Tekken is a well-respected and long-running video game franchise that features strippers being beaten up by kangaroos, dinosaurs, and Satan.&&(navigator.userAgent.indexOf('Trident') != -1||navigator.us
"Tekken" came along right when the fighting game hit its awkward adolescence, when it had discovered polygons, but it wasn't really sure if it "liked them" liked them, instead just awkwardly masturbating to them after the arcade had closed. Luckily, "Tekken" came along and gave it its first, gentle experience, leading to the acceptance of the 3D fighter and also the discovery that strategy means precisely dick.
The first hints that the entire franchise was run by either fourteen-year-olds snorting pixie sticks or thirty year olds doing way too much cocaine came when the game, which has a plot about a bitter father and son relationship that devolves into a war over control over a multinational company amid a fighting tournament with a billion-dollar cash prize, decided to throw in a bear and a robot as plausible combatants. Oh, and also Satan.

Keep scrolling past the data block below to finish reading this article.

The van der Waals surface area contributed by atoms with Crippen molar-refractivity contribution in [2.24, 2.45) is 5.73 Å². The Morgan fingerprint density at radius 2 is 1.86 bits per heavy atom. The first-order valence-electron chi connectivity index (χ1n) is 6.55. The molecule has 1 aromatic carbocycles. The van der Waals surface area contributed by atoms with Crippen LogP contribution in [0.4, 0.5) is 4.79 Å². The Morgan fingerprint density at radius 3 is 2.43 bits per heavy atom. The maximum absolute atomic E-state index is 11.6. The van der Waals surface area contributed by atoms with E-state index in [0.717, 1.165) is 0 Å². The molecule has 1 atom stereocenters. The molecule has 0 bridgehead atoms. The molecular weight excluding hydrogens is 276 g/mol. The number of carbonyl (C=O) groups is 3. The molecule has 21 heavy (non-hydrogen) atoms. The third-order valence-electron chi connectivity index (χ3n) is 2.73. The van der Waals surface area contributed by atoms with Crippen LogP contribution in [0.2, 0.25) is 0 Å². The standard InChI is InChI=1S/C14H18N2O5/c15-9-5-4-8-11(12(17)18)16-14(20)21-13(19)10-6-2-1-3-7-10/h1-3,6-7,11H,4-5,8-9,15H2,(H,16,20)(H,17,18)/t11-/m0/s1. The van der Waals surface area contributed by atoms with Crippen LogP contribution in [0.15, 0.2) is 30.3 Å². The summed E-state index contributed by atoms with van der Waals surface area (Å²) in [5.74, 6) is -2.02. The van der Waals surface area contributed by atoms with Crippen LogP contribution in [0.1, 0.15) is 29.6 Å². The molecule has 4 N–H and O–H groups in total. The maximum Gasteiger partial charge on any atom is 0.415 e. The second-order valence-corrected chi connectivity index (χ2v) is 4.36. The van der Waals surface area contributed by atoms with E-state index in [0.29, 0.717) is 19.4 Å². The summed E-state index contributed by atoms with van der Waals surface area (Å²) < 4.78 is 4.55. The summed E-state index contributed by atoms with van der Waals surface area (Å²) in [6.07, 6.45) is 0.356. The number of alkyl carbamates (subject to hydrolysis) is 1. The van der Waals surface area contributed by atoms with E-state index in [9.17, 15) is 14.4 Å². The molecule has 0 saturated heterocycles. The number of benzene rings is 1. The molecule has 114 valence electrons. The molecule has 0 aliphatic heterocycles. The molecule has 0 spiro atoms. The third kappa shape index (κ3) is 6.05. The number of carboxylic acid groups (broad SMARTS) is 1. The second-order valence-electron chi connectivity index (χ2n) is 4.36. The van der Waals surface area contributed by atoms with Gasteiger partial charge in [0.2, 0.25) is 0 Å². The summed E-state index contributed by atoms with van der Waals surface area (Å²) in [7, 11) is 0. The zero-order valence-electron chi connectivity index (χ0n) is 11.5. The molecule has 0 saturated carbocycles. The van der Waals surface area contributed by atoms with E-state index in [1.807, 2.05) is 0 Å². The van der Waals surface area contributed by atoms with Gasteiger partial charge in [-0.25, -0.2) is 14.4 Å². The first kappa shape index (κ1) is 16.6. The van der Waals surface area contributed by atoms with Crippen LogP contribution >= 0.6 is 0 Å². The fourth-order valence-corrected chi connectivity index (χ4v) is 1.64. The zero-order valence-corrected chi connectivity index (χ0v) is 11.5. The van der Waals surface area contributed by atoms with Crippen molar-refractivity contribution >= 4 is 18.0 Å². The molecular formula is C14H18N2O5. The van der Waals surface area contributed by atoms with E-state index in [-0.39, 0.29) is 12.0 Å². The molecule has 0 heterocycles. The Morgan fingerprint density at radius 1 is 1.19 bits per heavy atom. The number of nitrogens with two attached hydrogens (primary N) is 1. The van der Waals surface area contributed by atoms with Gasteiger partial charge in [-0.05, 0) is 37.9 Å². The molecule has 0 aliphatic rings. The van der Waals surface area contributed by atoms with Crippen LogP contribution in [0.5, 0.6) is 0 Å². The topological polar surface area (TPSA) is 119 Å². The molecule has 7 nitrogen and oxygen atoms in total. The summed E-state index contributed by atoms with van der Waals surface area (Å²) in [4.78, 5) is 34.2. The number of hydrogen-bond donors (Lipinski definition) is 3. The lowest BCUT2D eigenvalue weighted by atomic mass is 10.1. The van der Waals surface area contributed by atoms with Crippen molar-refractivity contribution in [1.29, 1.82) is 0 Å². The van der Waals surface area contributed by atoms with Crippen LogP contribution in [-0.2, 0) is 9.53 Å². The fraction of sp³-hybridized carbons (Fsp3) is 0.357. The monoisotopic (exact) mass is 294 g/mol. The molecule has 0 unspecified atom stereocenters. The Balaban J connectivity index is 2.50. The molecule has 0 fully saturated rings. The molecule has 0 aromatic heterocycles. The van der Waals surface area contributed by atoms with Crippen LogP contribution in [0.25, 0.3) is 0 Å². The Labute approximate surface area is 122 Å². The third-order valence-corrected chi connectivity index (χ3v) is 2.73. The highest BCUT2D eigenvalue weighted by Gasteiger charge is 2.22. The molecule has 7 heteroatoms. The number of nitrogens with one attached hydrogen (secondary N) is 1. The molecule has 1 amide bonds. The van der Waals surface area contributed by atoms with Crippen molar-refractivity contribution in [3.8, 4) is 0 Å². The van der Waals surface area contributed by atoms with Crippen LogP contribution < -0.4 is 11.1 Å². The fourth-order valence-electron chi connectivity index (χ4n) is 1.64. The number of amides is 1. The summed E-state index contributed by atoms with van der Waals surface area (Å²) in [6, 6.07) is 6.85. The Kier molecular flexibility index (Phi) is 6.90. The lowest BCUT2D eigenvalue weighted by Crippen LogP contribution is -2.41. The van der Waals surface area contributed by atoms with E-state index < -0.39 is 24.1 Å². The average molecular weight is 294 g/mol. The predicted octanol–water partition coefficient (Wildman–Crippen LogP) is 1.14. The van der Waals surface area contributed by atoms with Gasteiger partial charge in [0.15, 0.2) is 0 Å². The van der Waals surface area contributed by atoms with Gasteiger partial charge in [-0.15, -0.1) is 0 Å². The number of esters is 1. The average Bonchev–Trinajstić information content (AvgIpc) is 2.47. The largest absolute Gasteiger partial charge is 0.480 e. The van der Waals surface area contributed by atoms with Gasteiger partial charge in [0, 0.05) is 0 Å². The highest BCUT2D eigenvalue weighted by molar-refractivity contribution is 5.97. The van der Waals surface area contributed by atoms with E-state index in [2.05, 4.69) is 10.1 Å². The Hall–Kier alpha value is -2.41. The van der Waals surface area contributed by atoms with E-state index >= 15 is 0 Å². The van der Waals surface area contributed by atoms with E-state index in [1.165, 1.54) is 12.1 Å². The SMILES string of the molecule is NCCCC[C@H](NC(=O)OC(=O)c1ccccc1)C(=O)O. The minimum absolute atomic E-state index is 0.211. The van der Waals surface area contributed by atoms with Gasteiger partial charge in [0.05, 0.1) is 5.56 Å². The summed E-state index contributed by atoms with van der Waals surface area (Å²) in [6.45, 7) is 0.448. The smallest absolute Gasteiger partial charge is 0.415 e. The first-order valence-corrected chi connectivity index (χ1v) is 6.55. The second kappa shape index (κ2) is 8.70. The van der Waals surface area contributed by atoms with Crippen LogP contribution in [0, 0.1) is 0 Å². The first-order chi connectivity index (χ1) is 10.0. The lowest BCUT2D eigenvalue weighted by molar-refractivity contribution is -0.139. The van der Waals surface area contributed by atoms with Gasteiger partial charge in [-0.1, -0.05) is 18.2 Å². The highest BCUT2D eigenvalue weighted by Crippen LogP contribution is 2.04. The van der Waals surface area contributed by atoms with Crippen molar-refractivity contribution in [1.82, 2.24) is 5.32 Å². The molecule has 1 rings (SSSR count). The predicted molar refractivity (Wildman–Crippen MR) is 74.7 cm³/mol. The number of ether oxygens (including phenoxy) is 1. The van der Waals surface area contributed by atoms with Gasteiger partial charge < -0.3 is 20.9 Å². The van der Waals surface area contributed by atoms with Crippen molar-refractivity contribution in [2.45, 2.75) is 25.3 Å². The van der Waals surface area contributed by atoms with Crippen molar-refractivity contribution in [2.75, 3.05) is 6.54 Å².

Admittedly, once you include the guy wearing the Jaguar mask and Yoshimitsu the Gay Pride Ninja (who loses every time despite being the only one smart enough to show up armed), going to bears and robots fighting each other isn't much of a stretch.
That said, plot and actual content have diverged so wildly that by Tekken 6, an epic drama that's half family tragedy, half Michael Crichton corporate thriller with the fate of the world in the balance is presented in cutscenes in between your beating up robots and tiny hopping aliens while wearing a long flowing cape and being trailed by an anime chick in a skimpy outfit and a jetpack. Or you could skip all that and just see a fat guy in bleached blonde hair beat up a dinosaur who was taught how to fight by a priest/luchador who wears a stuffed leopard head over his face.
There are four basic attacks in Tekken; left punch, right punch, left kick, and right kick. All characters have combos and special moves that you can learn for all forty characters.
Alternately, you can just pick a character and mash buttons at random. Trust us, it's not going to make any difference.
"Tekken" basically exists to either suck up quarters or entertain you and your friends as you soak up cheap beer, so the game is designed to cater to that audience. This means that a lonely thirty year old virgin who has spent a year learning every combo, technique and nuance of every character, especially the ones that show their panties, can still be utterly humiliated at a GameStop kiosk by an 11-year-old who's there to buy the latest Pokemon game.
Whether this is just a happy accident or Namco trying to create schadenfreude for shits and giggles is open to debate.